Pyin Oo Lwin is a hill station community a few hours east of Mandalay. The town was used as the summer capital of British Burma. Signs of the wealth of the former ruling class are evident in homes, estates, and the town center. I stayed at a guesthouse called Orchid Nan Myaing. This guesthouse located just outside of town was originally built in 1914 as accommodations for British officers. After 2 days of trekking and a new bed each night for 3 nights, I enjoyed resting here and breathing fresh air.
A look at daily life: a woman sells her cleaning wares in Pyin Oo Lwin. On my walk to the Hsipaw train station I passed this family and a number of homes. Everywhere in this country people made eye contact and smiled at me. The friendliness, enthusiasm, and welcoming demeanor felt incredible.
The most visisited tourist sight in Pyin Oo Lwin is the botanical garden. I visited on Valentine’s Day and was surprised to see decorations, families, couples, pink and red clothes, and many photoshoots. It appeared Valentine’s Day was a well-celebrated holiday.
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So many things to love in this post! The trek looks awesome! And crossing that viaduct looks beautiful but scary. And the Valentine’s Day decorations is so surprising and fun!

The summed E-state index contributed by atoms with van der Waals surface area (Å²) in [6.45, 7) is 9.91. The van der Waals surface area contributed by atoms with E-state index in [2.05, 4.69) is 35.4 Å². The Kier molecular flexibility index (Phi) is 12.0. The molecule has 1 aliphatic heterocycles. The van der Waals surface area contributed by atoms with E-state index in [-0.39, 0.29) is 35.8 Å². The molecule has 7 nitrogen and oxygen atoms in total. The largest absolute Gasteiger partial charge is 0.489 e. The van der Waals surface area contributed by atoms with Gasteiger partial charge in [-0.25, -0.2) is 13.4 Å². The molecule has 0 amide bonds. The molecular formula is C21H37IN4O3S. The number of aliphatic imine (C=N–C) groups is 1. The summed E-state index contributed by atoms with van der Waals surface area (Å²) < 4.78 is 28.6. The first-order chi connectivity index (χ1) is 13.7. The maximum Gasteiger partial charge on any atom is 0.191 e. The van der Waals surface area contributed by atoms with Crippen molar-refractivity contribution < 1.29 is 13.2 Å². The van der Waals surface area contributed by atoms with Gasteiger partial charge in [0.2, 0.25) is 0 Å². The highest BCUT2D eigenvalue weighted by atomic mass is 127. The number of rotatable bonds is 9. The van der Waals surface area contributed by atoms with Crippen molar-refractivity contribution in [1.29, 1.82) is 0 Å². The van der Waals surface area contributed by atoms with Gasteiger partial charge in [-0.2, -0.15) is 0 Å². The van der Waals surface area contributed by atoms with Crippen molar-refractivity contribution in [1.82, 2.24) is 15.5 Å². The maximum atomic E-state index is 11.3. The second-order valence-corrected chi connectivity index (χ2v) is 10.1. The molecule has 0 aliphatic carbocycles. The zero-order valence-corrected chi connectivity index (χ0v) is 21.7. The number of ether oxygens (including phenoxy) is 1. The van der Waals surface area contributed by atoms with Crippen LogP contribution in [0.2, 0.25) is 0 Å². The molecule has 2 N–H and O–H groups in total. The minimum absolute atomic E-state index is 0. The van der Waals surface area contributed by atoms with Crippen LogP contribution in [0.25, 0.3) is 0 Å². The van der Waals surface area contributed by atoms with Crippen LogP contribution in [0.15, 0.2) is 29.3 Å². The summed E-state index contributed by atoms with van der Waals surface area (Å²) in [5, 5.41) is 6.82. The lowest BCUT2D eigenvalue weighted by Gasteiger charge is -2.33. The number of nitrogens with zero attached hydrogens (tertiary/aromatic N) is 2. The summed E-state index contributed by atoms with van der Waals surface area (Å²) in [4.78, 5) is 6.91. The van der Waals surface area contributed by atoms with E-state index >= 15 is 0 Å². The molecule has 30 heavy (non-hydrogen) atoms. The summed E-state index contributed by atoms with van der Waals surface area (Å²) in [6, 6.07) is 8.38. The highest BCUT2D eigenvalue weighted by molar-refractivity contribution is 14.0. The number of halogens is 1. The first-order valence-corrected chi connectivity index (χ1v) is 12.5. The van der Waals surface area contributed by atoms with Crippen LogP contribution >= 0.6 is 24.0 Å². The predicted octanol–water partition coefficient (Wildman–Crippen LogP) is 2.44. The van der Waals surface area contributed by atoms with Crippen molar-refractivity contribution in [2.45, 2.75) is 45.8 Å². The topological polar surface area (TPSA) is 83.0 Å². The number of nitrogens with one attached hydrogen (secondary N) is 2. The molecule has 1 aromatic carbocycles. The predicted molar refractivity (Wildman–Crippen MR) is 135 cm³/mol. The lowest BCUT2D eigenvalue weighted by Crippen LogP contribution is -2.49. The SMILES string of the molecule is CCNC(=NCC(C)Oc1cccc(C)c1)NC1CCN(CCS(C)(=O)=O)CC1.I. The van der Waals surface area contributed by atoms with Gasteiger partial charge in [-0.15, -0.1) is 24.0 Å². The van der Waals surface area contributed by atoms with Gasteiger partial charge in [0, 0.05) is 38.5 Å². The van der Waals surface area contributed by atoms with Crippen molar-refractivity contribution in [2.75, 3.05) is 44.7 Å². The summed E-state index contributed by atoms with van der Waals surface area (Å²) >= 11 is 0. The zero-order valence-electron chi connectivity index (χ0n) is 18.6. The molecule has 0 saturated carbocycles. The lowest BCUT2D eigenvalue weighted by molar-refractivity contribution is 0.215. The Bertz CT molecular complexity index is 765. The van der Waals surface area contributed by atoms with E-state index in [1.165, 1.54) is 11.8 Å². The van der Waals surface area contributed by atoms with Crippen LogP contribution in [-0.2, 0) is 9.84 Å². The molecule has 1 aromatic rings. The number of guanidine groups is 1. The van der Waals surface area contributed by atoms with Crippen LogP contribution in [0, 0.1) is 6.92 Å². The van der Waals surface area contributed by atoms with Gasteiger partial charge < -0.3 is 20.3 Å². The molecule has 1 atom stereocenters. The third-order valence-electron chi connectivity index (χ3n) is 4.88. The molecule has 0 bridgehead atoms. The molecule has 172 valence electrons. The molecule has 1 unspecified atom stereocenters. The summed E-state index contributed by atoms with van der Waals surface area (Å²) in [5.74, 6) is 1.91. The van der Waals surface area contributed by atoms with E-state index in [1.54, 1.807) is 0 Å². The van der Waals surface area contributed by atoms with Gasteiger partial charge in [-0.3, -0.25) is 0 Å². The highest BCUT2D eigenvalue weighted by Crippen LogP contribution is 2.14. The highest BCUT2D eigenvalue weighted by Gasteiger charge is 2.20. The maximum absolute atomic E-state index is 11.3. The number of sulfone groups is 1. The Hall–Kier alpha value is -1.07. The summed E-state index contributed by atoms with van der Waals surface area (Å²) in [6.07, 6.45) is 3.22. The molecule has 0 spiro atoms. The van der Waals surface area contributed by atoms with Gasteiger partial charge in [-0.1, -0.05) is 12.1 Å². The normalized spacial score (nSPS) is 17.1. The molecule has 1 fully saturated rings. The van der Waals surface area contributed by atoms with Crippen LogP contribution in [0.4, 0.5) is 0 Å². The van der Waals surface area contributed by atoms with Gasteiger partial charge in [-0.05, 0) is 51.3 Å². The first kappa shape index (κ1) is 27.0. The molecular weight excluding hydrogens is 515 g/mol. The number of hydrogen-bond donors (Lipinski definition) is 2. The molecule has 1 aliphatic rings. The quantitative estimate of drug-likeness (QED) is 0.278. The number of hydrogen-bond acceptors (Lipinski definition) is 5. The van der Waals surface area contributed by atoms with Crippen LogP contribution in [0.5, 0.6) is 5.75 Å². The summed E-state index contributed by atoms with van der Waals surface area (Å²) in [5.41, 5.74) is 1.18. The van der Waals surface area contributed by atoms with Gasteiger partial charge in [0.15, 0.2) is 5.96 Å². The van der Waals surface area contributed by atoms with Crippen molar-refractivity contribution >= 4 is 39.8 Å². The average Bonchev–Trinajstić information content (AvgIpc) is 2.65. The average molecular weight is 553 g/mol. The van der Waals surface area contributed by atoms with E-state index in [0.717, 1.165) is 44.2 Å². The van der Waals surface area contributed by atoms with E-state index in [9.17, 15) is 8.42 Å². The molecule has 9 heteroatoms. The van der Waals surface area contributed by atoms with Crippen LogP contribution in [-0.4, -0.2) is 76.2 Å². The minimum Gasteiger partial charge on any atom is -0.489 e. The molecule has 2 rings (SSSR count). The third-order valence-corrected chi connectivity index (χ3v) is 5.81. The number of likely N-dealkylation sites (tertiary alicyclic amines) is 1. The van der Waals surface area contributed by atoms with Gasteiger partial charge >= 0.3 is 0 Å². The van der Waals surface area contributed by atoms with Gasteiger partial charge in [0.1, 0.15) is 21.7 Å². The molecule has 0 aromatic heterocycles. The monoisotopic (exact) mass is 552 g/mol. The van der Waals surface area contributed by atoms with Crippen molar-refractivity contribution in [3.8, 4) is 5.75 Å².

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Just as much to love in the fact that you are able to read a blog post during your work day 🙂 I agree – who know Valentine’s Day was a big deal. Thanks for all the enthusiasm about this set of experiences. You two will get there soon enough I know!
Catching up on your blog posts on this university holiday. Thanks for providing some context about Burma vs Myanmar, something I only knew a little bit about. You have expanded my awareness of the name’s weight.
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I had to pause for a moment to figure out which holiday it was – the floating holiday of course. Delightful! Thanks for adding me to your vacation day.
Glad to know my learning could also be your learning. Many thanks always Trinity for journeying with me. I’ll see you sooner than I realize! Wishing you a good week.